TOTAL RECALL: A 2010 REPLAY. From the Milwaukee Journal Sentinel's Craig Gilbert: "In the end, after all the ground-breaking rancor and searing conflict and mind-boggling money and crushing attention, Scott Walker's 2012 victory for governor looked a lot like his 2010 victory for governor. Just as he did against Democrat Tom Barrett in 2010: Walker won men and lost women. He lost voters under 30 and won every other age group. He won independents and lost moderates. He lost college grads and won voters without a college degree. He lost union households badly. He lost lower-income voters and won everyone else. He won almost all Republicans and lost almost all Democrats. He won rural and suburban voters and lost urban voters. The same two candidates meet in two elections, separated by 19 months and a consuming political inferno." http://bit.ly/dcD7pY
AN OPENING FOR ROMNEY. The Associated Press writes: "The Wisconsin election tested voter attitudes toward Walker's aggressive governing style as well as a law that ended collective bargaining for most public employees and teachers. 'Gov. Romney has an opportunity … to come in between now and Nov. 6 and make the case that he's willing to make those same sort of tough decisions,' Walker told Fox News Channel on the eve of his victory. In the coming days, national Republicans and Democrats alike will re-evaluate the Wisconsin political landscape. In setting their presidential campaign strategies, they will take into consideration the state's 6.7 percent unemployment rate-lower than the national average-the heavy chunk of independent-minded voters and the partisan atmosphere that led to the effort to recall Walker." http://n.pr/LqvKn1
WALKER PLANS POST-RECALL BBQ. From the AP: "Gov. Scott Walker, fresh from becoming the nation's first governor to survive a recall election, wants to go about mending Wisconsin's political divide in an egalitarian way: over brats and beer. … 'It's time to put our differences aside and find ways to work together to move Wisconsin forward,' Walker said in an interview minutes after his victory. 'I think it's important to fix things, but it's also important to make sure we talk about it and involve people in the process.' Walker planned to invite all members of the Legislature to meet as soon as next week over burgers, brats and 'maybe a little bit of good Wisconsin beer.' 'The first step is just bringing people together and figuring out some way if we can thaw the ice,' he said. http://bit.ly/MiLsRT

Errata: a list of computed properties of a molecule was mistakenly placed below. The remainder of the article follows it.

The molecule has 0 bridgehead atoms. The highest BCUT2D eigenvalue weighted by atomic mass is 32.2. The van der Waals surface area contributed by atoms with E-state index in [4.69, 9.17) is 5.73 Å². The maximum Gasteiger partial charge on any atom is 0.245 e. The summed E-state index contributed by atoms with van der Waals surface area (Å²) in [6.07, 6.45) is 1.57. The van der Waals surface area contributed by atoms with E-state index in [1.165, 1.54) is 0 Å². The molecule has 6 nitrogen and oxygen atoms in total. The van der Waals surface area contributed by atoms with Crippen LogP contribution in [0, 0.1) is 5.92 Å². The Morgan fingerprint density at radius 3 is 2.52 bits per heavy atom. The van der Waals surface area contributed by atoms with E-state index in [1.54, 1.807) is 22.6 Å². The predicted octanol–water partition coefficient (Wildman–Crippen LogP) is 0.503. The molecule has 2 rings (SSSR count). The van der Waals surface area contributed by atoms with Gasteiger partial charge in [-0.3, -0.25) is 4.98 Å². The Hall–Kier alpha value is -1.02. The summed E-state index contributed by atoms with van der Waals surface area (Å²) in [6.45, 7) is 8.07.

WALKER 2016? Reuters' James B. Kelleher writes: "'With the financial support he has, he's certainly in a position to go beyond Wisconsin in four years' time,' said Kent Redfield, a political analyst at the University of Illinois at Springfield. Walker, 44, traveled around the nation making speeches that often drew protesters, and he raised about 60 percent of his campaign funds from out of state. He got hefty contributions from conservative donors such as Walmart heiress Christy Walton and industrialists David and Charles Koch. His victory was the latest twist in career that began at age 22, when he lost a race to represent one of Milwaukee's poorest neighborhoods." http://reut.rs/L93uIT
WHO CONTROLS THE SENATE? The AP reports: "It's unclear whether Democrats or Republicans won control of the Wisconsin Senate in Tuesday's recalls. Democrats upset with Republican Gov. Scott Walker's plan to strip public workers of their union rights pushed the governor, Lt. Gov. Rebecca Kleefisch (KLAY'-fish) and three GOP state senators into recalls. The Democrats also were hoping to pick up an open Senate seat in the recalls. The chamber stood evenly divided between the two parties going into Tuesday's elections. Democrats needed to win just one Senate race to gain a one-seat majority. Republicans needed to win all four." http://fxn.ws/LzCnWk
HOW IT'S PLAYING.
Front-page print headlines on Walker's win …
-New York Times: "Governor Wins Wisconsin Vote in Recall Drive … Setback for Democrats … Walker Survives Bid to Remove Him After Union Standoff" http://nyti.ms/Lyhz1q
-Wall Street Journal: "Recall Bid Fails in Wisconsin … Gov. Scott Walker's Win Caps Fiery Battle, Deals Public-Sector Unions a Blow" http://on.wsj.com/KKCLDe
-Washington Post: "Wis. Governor Walker Survives Recall Election … Long Lines and a Close Vote … Race Tests Both Parties' November Strategies" http://wapo.st/L6Ymol
-Milwaukee Journal Sentinel: "Walker Wins Historic Recall … Governor Beats Barrett, Becomes 1st to Win Recall" http://bit.ly/JUJ08z
-Lacrosse Tribune: "Recall Fails … Walker Withstands Vote to Oust Governor … Plans Bipartisan Barbecue to Heal Divided State" http://bit.ly/LpM6QF